The evolution of mission-oriented policies: Exploring changing market creating policies in the US and European space sector
Douglas K.R. Robinson and
Research Policy, 2019, vol. 48, issue 4, 936-948
Market creation is moving to the centre of mission-oriented innovation policy. This is particularly visible in the space sector. Agencies such as the National Aeronautics and Space Administration (NASA) and the European Space Agency (ESA) are developing market-creating innovation policies in response to (a) the increasing emphasis on societal grand challenges, (b) the rise of a new wave of space companies (often referred to as “New Space”) and (c) the global trend towards interconnecting and interlinking of industries (a trend referred to as Industry 4.0). In this paper we explore the changing nature of mission-oriented innovation policies for market creation for two agencies, NASA and ESA. For these agencies, earlier mission-oriented policies focused on clear challenges with identifiable concrete problems and directed by a strong centralized agency. Contrast this with today, with broadly defined grand challenges, decentralized innovation systems with mixed top-down and bottom-up problem definition. We describe the current drivers and pressures that are creating a window for policy change, and we present examples of how NASA and ESA are responding to these pressures and use this exploration to dig deeper into the evolving frames of market-creating innovation policy in the space sector to identify the challenges for such policies and to further articulate a research agenda.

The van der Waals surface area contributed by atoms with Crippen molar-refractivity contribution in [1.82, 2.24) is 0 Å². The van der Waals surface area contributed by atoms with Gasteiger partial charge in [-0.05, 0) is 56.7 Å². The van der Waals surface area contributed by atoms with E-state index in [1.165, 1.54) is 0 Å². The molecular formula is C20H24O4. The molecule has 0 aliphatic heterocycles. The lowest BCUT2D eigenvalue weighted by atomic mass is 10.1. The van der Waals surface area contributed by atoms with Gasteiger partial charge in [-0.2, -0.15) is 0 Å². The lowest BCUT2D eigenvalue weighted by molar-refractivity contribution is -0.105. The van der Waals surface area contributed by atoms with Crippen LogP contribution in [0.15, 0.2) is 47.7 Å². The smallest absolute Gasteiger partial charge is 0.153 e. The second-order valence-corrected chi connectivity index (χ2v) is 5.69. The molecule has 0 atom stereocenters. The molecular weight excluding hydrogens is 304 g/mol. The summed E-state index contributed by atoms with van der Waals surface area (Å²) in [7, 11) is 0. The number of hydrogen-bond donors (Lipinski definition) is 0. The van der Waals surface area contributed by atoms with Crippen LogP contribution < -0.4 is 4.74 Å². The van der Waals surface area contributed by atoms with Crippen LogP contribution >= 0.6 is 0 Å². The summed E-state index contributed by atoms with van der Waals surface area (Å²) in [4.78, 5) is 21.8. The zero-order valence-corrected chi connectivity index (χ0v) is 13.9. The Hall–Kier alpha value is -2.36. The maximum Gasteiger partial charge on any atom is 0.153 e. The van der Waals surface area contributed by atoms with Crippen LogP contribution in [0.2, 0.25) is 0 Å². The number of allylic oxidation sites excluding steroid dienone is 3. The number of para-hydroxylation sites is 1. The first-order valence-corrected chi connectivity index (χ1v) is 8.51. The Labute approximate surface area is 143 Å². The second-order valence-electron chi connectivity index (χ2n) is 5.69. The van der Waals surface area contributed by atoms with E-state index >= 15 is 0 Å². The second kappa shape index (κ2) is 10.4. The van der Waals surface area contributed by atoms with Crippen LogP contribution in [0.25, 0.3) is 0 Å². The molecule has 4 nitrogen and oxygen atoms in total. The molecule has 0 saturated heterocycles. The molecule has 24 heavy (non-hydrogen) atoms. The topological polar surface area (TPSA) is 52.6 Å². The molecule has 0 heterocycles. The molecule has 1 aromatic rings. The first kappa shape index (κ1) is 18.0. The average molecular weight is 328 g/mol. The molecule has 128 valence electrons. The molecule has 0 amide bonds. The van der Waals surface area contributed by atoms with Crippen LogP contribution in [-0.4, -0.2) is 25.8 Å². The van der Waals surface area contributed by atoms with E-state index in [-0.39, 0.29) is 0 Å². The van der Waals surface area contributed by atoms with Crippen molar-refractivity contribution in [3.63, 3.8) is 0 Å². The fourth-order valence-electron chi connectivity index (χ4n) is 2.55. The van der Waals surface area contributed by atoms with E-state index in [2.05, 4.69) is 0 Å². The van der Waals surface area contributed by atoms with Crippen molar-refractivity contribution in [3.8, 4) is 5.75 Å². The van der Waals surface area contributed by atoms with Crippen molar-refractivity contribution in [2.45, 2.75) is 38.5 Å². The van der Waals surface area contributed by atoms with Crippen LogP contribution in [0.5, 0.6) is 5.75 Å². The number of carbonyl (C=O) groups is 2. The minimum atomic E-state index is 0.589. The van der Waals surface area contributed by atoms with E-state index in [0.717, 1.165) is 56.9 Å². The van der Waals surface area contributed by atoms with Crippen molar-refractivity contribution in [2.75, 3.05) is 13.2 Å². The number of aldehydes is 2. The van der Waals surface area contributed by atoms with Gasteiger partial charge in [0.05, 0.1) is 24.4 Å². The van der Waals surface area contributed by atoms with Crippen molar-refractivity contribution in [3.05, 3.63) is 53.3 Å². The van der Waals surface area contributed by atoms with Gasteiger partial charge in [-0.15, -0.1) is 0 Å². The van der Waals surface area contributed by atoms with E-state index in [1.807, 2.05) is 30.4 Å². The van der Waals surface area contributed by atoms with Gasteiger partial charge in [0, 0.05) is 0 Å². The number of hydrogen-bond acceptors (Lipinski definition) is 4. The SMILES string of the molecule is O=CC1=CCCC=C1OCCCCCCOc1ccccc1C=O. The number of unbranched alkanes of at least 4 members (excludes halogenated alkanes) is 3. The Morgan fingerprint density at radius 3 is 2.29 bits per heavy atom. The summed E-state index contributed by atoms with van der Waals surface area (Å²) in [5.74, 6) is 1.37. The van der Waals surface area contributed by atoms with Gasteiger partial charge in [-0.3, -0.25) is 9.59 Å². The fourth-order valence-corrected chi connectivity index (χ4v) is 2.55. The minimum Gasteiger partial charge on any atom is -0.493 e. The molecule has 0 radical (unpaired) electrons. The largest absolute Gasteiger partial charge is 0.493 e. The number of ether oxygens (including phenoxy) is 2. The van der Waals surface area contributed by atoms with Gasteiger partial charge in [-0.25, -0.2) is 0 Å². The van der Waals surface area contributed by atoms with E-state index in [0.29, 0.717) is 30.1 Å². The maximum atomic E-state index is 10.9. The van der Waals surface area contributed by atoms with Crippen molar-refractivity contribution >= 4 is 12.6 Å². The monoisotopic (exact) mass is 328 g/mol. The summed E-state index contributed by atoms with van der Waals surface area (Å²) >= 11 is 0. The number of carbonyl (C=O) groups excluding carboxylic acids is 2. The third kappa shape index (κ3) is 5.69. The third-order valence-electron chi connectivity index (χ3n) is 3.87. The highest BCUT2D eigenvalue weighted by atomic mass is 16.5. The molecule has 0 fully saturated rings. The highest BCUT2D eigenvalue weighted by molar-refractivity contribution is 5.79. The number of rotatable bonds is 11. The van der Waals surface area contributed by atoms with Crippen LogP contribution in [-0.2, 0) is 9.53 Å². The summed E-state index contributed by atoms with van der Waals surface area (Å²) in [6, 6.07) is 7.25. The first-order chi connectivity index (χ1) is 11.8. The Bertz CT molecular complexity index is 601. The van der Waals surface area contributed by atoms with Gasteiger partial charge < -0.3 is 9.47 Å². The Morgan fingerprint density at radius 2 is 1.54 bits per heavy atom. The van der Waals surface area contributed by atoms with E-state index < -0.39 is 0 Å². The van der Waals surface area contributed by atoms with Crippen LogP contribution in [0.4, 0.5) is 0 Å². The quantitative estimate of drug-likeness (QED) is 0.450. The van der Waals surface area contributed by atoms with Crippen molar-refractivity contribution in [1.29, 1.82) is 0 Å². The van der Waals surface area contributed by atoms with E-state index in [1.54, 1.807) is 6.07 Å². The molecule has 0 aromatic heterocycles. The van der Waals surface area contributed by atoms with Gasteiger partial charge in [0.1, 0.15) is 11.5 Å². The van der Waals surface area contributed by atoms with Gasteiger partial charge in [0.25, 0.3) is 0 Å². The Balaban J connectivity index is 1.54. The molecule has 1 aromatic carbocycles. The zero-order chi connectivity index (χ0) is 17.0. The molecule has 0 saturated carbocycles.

Keywords: Market creation; Mission-oriented innovation policy; Grand challenges; Industry 4.0; Directional failures (search for similar items in EconPapers)
JEL-codes: L1 D4 O3 (search for similar items in EconPapers)
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Persistent link: https://EconPapers.repec.org/RePEc:eee:respol:v:48:y:2019:i:4:p:936-948
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